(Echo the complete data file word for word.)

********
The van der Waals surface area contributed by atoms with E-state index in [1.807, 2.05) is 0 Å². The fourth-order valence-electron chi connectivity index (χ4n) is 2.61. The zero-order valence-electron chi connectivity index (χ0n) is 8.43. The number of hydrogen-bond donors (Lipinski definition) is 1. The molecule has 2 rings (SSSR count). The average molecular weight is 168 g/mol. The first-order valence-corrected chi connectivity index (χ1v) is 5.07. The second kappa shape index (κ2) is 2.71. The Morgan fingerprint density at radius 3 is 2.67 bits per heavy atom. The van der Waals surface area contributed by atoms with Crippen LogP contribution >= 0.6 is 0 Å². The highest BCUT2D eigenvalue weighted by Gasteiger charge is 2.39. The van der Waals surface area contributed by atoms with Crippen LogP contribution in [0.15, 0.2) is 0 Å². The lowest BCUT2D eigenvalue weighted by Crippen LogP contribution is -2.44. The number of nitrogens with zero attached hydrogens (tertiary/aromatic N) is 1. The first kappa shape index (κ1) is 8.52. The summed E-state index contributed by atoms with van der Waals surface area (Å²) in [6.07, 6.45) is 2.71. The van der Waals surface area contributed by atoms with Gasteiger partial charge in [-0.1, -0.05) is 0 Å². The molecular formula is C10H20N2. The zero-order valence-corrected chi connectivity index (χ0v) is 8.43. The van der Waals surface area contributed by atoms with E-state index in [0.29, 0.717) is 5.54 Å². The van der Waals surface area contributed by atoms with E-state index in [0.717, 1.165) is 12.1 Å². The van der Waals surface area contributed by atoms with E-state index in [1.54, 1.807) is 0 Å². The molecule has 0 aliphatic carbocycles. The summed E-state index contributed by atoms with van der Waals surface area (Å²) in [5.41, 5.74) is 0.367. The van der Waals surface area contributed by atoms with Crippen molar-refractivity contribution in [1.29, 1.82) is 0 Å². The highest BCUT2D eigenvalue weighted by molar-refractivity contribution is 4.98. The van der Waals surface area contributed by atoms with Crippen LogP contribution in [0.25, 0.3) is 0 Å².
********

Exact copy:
The van der Waals surface area contributed by atoms with E-state index in [1.807, 2.05) is 0 Å². The fourth-order valence-electron chi connectivity index (χ4n) is 2.61. The zero-order valence-electron chi connectivity index (χ0n) is 8.43. The number of hydrogen-bond donors (Lipinski definition) is 1. The molecule has 2 rings (SSSR count). The average molecular weight is 168 g/mol. The first-order valence-corrected chi connectivity index (χ1v) is 5.07. The second kappa shape index (κ2) is 2.71. The Morgan fingerprint density at radius 3 is 2.67 bits per heavy atom. The van der Waals surface area contributed by atoms with Crippen LogP contribution >= 0.6 is 0 Å². The highest BCUT2D eigenvalue weighted by Gasteiger charge is 2.39. The van der Waals surface area contributed by atoms with Crippen LogP contribution in [0.15, 0.2) is 0 Å². The lowest BCUT2D eigenvalue weighted by Crippen LogP contribution is -2.44. The number of nitrogens with zero attached hydrogens (tertiary/aromatic N) is 1. The first kappa shape index (κ1) is 8.52. The summed E-state index contributed by atoms with van der Waals surface area (Å²) in [6.07, 6.45) is 2.71. The van der Waals surface area contributed by atoms with Gasteiger partial charge in [-0.1, -0.05) is 0 Å². The molecular formula is C10H20N2. The zero-order valence-corrected chi connectivity index (χ0v) is 8.43. The van der Waals surface area contributed by atoms with E-state index in [0.29, 0.717) is 5.54 Å². The van der Waals surface area contributed by atoms with E-state index in [0.717, 1.165) is 12.1 Å². The van der Waals surface area contributed by atoms with E-state index in [1.54, 1.807) is 0 Å². The molecule has 0 aliphatic carbocycles. The summed E-state index contributed by atoms with van der Waals surface area (Å²) in [5.41, 5.74) is 0.367. The van der Waals surface area contributed by atoms with Crippen molar-refractivity contribution in [1.29, 1.82) is 0 Å². The highest BCUT2D eigenvalue weighted by molar-refractivity contribution is 4.98. The van der Waals surface area contributed by atoms with Crippen LogP contribution in [0.25, 0.3) is 0 Å².